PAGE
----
Of course it is permissible, but be prepared for criticism if you get it wrong. Which is a good thing. And be aware that if you have privilege, you have the power to be taken more seriously than a person who is from that culture itself. Which is a bad thing.

The discussions of qualifications and writerly sensitivities are completely irrelevant and only detract from the writing process, within which only two things matter: 1) Do Your Research and 2) Check Your Privilege.

Anything else is just asking for trouble beyond the scope of your question.

N. K. Jemisin said...

Charles, I'll leave it for Deepa to decide if she wants to respond to you, but I want to point out something I'm getting out of your discussion.

You have not done your research. You keep insisting that RaceFail didn't adequately discuss the issue of whether writers are permitted to write about other cultures, when in fact that was the bulk of RaceFail. Heck, there's a whole book on this subject which predates RaceFail, which apparently you haven't heard of either. (Here's the short version.) Possibly because you didn't pay attention until people got angry. Which is fine -- but the remedy for your ignorance is not to pester other people to explain again what's already been explained ad nauseum, but to educate yourself by reading the existing material.

Oh, and --

Instead, what I'm calling for is level-headed discussion. You could easily have rambled and used many swear words in your open letter (and some would say you're justified in doing so). But you didn't. That's what I want to espouse.

-- please, please, please, avoid variations on the Tone Argument while you're at it, because that just makes it even more clear that you don't know anything about the RaceFail you're critiquing.

CMC said...

No, there is nothing that stops a writer writing about another culture/race/nation. The issue of writers, especially Western and white writers, is that there is a HEAVY political legacy. Misrepresentation isn't just about getting the facts wrong. Politics of representation is very clear in the history of the Philippines and other colonized nations. For the longest time, Philippine history was written by the colonizers and how we see ourselves and how others saw ourselves. Even today, their "representations" of Filipinos still embedded in our consciousness. Filipinos being "lazy and untrustworthy". And even when intentions are good, this burden of Orientalism and colonialism cannot be easily unburdened by the Modern Western white writer.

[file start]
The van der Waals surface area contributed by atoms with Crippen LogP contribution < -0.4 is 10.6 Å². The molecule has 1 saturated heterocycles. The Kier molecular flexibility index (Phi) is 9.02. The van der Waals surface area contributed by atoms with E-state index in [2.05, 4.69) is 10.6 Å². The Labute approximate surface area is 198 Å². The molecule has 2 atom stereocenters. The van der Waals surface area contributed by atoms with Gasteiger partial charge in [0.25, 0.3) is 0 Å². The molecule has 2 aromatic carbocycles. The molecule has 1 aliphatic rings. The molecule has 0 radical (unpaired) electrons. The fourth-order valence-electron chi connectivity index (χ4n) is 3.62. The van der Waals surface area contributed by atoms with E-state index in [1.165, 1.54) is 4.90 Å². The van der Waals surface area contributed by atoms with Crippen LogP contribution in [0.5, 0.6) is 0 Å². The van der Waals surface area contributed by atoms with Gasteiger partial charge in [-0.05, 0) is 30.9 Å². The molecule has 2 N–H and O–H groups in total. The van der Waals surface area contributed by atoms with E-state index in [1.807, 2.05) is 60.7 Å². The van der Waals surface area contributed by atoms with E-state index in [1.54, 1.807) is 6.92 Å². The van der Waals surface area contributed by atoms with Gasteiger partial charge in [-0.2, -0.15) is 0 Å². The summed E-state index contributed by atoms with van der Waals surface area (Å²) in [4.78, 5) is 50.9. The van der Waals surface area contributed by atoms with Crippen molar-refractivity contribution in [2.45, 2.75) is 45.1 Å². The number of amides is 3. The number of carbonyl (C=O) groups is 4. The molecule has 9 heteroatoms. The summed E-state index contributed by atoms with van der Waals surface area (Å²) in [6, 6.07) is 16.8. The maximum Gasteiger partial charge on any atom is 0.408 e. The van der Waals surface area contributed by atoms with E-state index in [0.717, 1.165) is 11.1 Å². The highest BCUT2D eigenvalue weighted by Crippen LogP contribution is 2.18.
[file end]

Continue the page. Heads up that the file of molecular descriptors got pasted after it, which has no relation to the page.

In the end, writers do not write about things that they do not know. Write about things that they believe is TRUE. So the question "what's your opinion on what was supposed to be my main theme, which is whether it's permissible for someone to write about a culture that's not their own? Is it bullshit, or if the answer is yes, what are your qualifications before one does so?" is utterly superficial. That is not a question a true writer asks.

aliettedb said...

Pre-WWII/WWII Germany is pretty much textbook ethnocentrism: Hitler started out as someone who wanted to give back their pride to the German, and then it sort of really mutated along the way. The Nazis had a numbered list of which races were superior to which (the most superior one being the Aryans, of course, and the Jews and the Gypsies being somewhere near the bottom), and came to the conclusion they had to purify the racial makeup of their country. In their enthusiasm to cleanse Germany, they bundled in deviant behaviours such as homosexuality as well.
Had they had more time to expand, they'd have found a lot of other races to put into concentration camps....

And if you want another example of ethnocentrism gone horribly wrong, try WWII Japan. A lot of Asian countries still remember what Japanese nationalist pride led to...

aliettedb said...

By "really mutated", I mean of course, "grew really worse" (Hitler probably had this in mind all along, but the German people didn't--they elected him on a much more subdued platform than the one he later implemented--admittedly with the tacit agreement or active support of a lot of Germans by that time).

Robert N. Lee said...

"You have not done your research. "

You didn't even read his fucking posts, if you can say that. Typical Failer, all full o' shit to say about shit you ain't read.

Maria said...

Haha, who are you calling a failer, considering that the OP is the one commenting on shit he hasn't read?

Robert N. Lee said...